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Ripped Rio reveals how fitness freed his mind and got him through tough times

Date Posted,July 3, 2017

Rio Ferdinand may be enjoying his third summer retired from elite competition but based on the Manchester United legend’s physique it’s hard to believe it.

The former centre-back is in the shape of his life, never shy of sharing his regime with fans on social media, but he reveals to Men’s Health that his motivation is far from vanity.

Ferdinand reveals his motivation to hit the gym so hard is about finding something close to the mind-clearing impact playing football used to bring.

He adds that his fitness work has helped him cope with the devastating 2015 passing of his wife, Rebecca, after a battle with breast cancer.

“[The gym] enabled me to free my mind,” Ferdinand reveals in a wide-ranging interview with Men’s Health’s The Body Issue 2017.

Rio Ferdinand explains there’s more to his fitness fanaticism than looking better than ever (Photo: MEN’S HEALTH)

“You’ve got to remember, when I played football, when I’d step onto the pitch, there was nothing I thought about but football. It was a clear space, a little release time.

“Without the gym, I don’t know where I would’ve had that release time – that time just to think about nothing, or to think about something other than what was going on in my life.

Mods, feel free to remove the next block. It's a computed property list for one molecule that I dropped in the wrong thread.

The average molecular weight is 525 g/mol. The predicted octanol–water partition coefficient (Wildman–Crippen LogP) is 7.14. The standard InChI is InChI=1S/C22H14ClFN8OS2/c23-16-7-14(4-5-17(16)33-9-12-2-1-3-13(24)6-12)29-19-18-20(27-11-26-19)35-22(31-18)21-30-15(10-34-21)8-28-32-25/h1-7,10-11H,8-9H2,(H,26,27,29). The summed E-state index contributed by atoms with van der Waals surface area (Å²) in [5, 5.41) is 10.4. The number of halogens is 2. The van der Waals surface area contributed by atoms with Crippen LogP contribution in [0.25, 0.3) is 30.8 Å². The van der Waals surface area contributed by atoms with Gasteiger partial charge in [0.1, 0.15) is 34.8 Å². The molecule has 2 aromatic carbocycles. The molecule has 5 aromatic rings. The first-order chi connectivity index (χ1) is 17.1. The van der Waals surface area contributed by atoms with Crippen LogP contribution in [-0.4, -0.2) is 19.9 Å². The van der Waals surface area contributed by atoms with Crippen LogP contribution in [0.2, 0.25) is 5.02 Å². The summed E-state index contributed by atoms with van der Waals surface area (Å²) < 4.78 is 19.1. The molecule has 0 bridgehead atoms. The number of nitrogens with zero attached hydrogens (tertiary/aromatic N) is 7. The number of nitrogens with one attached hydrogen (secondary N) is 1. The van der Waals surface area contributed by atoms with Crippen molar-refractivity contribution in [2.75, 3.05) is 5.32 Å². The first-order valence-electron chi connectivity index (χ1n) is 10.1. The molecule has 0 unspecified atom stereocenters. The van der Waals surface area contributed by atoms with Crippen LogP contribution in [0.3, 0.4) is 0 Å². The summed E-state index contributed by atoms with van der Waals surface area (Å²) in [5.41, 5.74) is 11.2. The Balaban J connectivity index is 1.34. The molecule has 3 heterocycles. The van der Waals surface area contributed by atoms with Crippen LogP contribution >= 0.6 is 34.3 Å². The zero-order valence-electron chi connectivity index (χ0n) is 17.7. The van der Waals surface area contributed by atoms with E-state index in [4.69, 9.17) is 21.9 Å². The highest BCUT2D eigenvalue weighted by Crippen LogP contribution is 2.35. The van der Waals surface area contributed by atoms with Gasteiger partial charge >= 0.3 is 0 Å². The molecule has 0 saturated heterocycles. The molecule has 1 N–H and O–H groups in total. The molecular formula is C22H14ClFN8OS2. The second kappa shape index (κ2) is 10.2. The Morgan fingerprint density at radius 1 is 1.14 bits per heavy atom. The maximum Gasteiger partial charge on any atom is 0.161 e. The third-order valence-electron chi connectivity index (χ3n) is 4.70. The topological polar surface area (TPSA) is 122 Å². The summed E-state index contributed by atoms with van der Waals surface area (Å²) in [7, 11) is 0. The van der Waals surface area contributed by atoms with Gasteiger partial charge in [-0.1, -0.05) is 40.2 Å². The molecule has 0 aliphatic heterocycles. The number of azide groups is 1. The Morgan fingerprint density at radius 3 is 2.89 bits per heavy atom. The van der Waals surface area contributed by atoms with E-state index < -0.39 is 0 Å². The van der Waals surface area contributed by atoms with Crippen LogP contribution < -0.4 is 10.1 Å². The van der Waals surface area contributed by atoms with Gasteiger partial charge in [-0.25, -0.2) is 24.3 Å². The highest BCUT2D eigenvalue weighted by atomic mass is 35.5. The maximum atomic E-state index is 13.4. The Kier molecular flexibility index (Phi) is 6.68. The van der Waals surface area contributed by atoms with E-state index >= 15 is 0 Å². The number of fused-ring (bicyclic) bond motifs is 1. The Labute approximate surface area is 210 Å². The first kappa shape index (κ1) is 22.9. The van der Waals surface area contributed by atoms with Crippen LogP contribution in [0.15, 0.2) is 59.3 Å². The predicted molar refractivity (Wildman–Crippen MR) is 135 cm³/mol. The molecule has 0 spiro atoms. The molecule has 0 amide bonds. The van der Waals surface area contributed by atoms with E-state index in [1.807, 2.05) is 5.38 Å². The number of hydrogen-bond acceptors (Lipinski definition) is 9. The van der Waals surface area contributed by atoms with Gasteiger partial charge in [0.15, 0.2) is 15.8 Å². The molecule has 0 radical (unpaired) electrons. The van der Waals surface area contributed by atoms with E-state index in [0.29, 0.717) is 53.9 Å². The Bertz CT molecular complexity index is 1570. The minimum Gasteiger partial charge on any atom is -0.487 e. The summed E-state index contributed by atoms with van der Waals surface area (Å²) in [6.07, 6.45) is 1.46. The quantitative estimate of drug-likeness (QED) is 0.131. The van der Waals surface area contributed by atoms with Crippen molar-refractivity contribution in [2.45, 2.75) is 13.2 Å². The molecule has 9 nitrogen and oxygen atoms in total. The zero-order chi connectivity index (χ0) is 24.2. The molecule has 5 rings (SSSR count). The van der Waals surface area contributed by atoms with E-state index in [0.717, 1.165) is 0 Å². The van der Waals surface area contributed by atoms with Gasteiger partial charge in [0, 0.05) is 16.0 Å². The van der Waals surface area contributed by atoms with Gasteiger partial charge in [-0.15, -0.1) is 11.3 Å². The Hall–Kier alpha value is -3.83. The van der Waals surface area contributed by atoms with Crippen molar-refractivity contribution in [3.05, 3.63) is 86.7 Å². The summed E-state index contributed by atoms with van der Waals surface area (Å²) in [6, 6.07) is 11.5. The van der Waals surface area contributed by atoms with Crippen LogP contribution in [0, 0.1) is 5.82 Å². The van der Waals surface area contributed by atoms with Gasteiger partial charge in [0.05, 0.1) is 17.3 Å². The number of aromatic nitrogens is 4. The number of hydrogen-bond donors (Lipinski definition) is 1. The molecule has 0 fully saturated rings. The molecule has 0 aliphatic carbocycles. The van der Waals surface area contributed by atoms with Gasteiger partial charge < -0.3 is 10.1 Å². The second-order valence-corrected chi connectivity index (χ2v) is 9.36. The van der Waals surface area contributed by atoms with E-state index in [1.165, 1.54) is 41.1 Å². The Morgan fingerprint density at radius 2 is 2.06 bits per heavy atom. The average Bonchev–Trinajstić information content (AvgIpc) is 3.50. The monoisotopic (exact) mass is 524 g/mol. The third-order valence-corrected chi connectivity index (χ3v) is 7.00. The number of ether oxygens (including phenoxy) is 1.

“The gym really played a part in that, and that’s why I’ve clung onto it.

“For me it’s a place where your mind gets to take a break for a bit.

“I’m simply happier when I’m in the gym and working out, and I think everything else flows better when I’m doing that. It invigorates me and calms me at the same time.

Ferdinand says his regime is about freeing his mind and filling the hole left by football (Photo: MEN’S HEALTH)

“I think you’ve got to find something in your life that can help you take your mind off the stresses that hold you back. Fitness has been that something [for me].”

Ferdinand is so passionate about the impact physical well-being has had on his life that it could even spark a future career opportunity in helping others with fitness and nutrition.

But he doesn’t want any Rio brand fitness programme to be for the elite.

“I’d like to help others get to the place where I am,” he says.

“Where I think: ‘This is great, this is my lifestyle now.’

Rio keeps a watchful eye on John Terry as he pulls on the boots briefly for Michael Carrick’s testimonial (Photo: REUTERS)
Ferdinand cut a more slender figure during his playing days (Photo: PA)

“It isn’t a chore. It isn’t about watching a gram of protein here or a gram of fat there.

“And you don’t have to have a ready-made gym in your house. I want it to be something that’s really smooth and fits into your lifestyle.”

Ferdinand’s post-football life, along with working as a pundit for BT Sport, has been spent as a mental health campaigner.

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The heart-rending BBC documentary, Being Mum and Dad, in which he opened up about life after the death of his wife, struck a chord with many – especially men, he hoped, who are reluctant to open up about their feelings.

“There’s this machismo that comes out,” he tells Men’s Health.

“Feelings and emotions are not seen as something that’s macho enough to talk about.

Ferdinand speaks to Men’s Health in the magazine’s August issue (Photo: MEN’S HEALTH)

“There’s a taboo there and that was a part of the documentary that we wanted to explore and break down a bit. Men need to learn how to speak and to open themselves up.

It’s OK to feel vulnerable at times.”

The full interview appears in the August 2017 issue of Men’s Health, on sale Tuesday, July 4

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